NTSB Identification: FTW98MA096.
The docket is stored in the Docket Management System (DMS). Please contact Records Management Division
Accident occurred Tuesday, January 13, 1998 in HOUSTON, TX
Probable Cause Approval Date: 04/20/1999
Aircraft: Gates Learjet 25B, registration: N627WS
Injuries: 2 Fatal.

NTSB investigators traveled in support of this investigation and used data obtained from various sources to prepare this aircraft accident report.

The flight crew was positioning the airplane in preparation for a revenue flight when it crashed 2 nautical miles (nm) short of the runway during a second instrument landing system approach in instrument meteorological conditions. Except for the final 48 seconds of the 25-minute flight, the captain was the flying pilot, and the first officer was the nonflying pilot. When the airplane was about 0.5 nm inside the outer marker on the first approach, the compass warning flag on the captain's course deviation indicator appeared, indicating that the heading display was unreliable. The airplane deviated from the localizer centerline to the left but continued to descend. After about 1 minute, during which time the airplane's track continued to diverge from the localizer centerline, the flight crew executed a missed approach. The flight crew then unsuccessfully attempted to clear the compass flag by resetting circuit breakers. The captain directed the first officer to request a second approach. Contrary to company crew coordination procedures, the flight crew did not conduct an approach briefing or make altitude callouts for either approach. Although accurate heading information was available to the captain on his radio magnetic indicator, he experienced difficulty tracking the localizer course as the airplane proceeded past the outer marker on the second approach. The captain transferred control to the first officer when the airplane was 1.9 nm inside the outer marker. The airplane then began to deviate below the glideslope. The descent continued through the published decision height of 200 feet above ground level, and the airplane struck 80-foot-tall trees. Postaccident testing revealed that the first officer's instruments were displaying a false full fly-down glideslope indication because of a failed amplifier in the navigation receiver. The glideslope deficiency was discovered 2 months before the accident by another flight crew. An FAA repair station attempted to resolve the problem and misdiagnosed it as "sticking" needles in the cockpit instruments. The operator was immediately advised of the problem. The operator's minimum equipment list for the airplane required that the problem be repaired within 10 days, but the operator improperly deferred maintenance on it for 60 days and allowed the unairworthy airplane to be flown by the accident flight crew. The airplane was not equipped with, nor was it required to be equipped with, a ground proximity warning system, which would have sounded 40 seconds before impact.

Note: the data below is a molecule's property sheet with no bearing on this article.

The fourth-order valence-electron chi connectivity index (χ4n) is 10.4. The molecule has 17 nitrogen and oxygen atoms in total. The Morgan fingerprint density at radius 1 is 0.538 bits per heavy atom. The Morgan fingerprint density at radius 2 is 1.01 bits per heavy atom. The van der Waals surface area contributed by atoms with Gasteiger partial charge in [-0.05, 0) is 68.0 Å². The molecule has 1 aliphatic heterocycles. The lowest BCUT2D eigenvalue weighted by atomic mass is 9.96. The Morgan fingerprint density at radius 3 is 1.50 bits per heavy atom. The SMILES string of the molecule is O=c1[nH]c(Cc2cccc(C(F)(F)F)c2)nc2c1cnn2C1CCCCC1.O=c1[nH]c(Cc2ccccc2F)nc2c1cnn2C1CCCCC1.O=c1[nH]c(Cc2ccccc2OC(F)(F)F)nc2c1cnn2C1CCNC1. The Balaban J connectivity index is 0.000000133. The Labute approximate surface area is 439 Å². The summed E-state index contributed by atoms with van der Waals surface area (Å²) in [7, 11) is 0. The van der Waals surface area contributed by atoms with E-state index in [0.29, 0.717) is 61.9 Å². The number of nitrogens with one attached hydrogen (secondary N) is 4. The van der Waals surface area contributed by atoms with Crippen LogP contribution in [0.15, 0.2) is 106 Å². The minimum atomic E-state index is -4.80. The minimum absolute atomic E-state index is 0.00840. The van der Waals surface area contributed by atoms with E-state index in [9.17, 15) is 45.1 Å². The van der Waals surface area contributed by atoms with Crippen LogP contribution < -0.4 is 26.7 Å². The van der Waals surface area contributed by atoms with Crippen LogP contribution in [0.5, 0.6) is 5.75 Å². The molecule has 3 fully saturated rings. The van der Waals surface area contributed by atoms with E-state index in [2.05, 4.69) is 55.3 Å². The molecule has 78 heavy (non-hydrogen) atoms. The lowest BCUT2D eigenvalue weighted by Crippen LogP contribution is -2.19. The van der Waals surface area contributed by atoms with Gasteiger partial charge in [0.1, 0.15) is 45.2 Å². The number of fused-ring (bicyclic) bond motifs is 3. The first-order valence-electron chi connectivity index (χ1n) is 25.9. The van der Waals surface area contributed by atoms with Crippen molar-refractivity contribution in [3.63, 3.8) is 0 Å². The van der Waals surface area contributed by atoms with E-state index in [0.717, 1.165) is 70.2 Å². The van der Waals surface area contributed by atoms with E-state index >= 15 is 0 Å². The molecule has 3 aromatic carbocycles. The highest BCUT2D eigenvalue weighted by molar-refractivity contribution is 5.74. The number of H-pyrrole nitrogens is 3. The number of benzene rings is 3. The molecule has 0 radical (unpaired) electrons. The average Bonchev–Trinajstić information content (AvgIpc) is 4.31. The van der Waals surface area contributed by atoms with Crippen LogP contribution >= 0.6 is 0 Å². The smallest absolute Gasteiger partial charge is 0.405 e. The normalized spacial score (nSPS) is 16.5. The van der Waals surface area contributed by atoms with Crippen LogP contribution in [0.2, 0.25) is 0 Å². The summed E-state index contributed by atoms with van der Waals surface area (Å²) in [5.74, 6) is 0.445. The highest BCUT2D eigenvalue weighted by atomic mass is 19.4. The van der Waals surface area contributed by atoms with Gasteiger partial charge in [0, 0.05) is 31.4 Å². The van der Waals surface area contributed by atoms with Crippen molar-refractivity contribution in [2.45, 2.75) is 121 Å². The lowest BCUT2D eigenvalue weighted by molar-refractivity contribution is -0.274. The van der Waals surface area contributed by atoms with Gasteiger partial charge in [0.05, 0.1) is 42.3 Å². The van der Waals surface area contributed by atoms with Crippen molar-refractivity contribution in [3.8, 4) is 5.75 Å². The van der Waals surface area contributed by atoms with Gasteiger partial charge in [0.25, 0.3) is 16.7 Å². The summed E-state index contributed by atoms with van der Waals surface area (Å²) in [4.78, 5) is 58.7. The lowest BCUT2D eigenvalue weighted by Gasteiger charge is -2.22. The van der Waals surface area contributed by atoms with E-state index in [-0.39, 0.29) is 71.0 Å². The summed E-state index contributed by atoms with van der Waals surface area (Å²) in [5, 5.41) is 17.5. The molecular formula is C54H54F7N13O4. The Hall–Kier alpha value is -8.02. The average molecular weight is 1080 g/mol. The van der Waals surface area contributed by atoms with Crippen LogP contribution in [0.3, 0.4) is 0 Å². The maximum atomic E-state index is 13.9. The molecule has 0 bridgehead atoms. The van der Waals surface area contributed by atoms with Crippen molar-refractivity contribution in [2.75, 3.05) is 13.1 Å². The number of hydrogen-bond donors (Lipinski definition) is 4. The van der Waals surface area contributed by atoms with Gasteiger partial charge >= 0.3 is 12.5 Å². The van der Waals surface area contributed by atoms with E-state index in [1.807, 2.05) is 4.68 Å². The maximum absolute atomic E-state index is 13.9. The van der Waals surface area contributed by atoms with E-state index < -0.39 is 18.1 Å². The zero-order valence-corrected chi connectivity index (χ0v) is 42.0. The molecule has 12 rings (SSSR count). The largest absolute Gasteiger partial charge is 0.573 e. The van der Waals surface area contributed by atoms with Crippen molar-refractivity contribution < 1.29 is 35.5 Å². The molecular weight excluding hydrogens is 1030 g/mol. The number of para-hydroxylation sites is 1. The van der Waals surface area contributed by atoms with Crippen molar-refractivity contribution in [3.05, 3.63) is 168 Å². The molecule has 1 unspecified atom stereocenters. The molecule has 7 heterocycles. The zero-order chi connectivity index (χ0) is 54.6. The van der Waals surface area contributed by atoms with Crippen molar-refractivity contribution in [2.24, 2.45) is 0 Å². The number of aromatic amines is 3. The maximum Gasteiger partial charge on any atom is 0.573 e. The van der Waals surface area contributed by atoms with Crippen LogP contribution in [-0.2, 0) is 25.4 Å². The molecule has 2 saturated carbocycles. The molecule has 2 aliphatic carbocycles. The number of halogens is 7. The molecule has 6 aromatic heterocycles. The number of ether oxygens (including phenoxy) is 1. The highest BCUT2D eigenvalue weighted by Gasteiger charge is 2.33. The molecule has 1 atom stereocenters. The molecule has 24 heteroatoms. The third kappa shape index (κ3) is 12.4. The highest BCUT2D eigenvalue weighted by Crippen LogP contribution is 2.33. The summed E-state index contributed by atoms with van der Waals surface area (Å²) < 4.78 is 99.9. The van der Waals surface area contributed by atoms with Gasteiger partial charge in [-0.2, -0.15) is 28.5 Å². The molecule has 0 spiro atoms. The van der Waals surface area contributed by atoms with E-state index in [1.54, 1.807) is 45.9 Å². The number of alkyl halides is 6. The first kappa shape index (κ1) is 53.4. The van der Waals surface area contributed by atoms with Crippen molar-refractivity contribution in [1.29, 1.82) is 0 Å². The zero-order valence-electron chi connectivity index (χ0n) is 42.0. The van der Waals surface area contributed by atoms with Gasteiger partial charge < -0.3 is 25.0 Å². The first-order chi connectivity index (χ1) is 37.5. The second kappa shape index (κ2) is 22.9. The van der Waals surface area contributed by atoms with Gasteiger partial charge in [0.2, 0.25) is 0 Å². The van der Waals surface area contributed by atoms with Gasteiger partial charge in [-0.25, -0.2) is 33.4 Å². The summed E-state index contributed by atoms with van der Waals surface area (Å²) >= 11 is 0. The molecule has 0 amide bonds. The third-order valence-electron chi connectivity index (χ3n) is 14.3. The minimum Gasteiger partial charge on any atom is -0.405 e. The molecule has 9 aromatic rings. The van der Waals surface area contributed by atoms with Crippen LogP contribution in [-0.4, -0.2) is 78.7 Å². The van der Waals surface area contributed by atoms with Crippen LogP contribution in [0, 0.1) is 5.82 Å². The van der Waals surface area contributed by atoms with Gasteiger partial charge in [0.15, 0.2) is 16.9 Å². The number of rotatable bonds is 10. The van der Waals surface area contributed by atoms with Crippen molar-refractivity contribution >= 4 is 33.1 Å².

The National Transportation Safety Board determines the probable cause(s) of this accident to be:

The flight crew's continued descent of the airplane below the glideslope and through the published decision height without visual contact with the runway environment. Also, when the captain encountered difficulty tracking the localizer course, his improper decision to continue the approach by transferring control to the first officer instead of executing a missed approach contributed to the cause. In addition, the following were factors to the accident: (1) American Corporate Aviation's failure to provide an airworthy airplane to the flight crew following maintenance, resulting in a false glideslope indication to the first officer; (2) the flight crew's failure to follow company crew coordination procedures, which called for approach briefings and altitude callouts; and (3) the lack of an FAA requirement for a ground proximity warning system on the airplane.

Full narrative available

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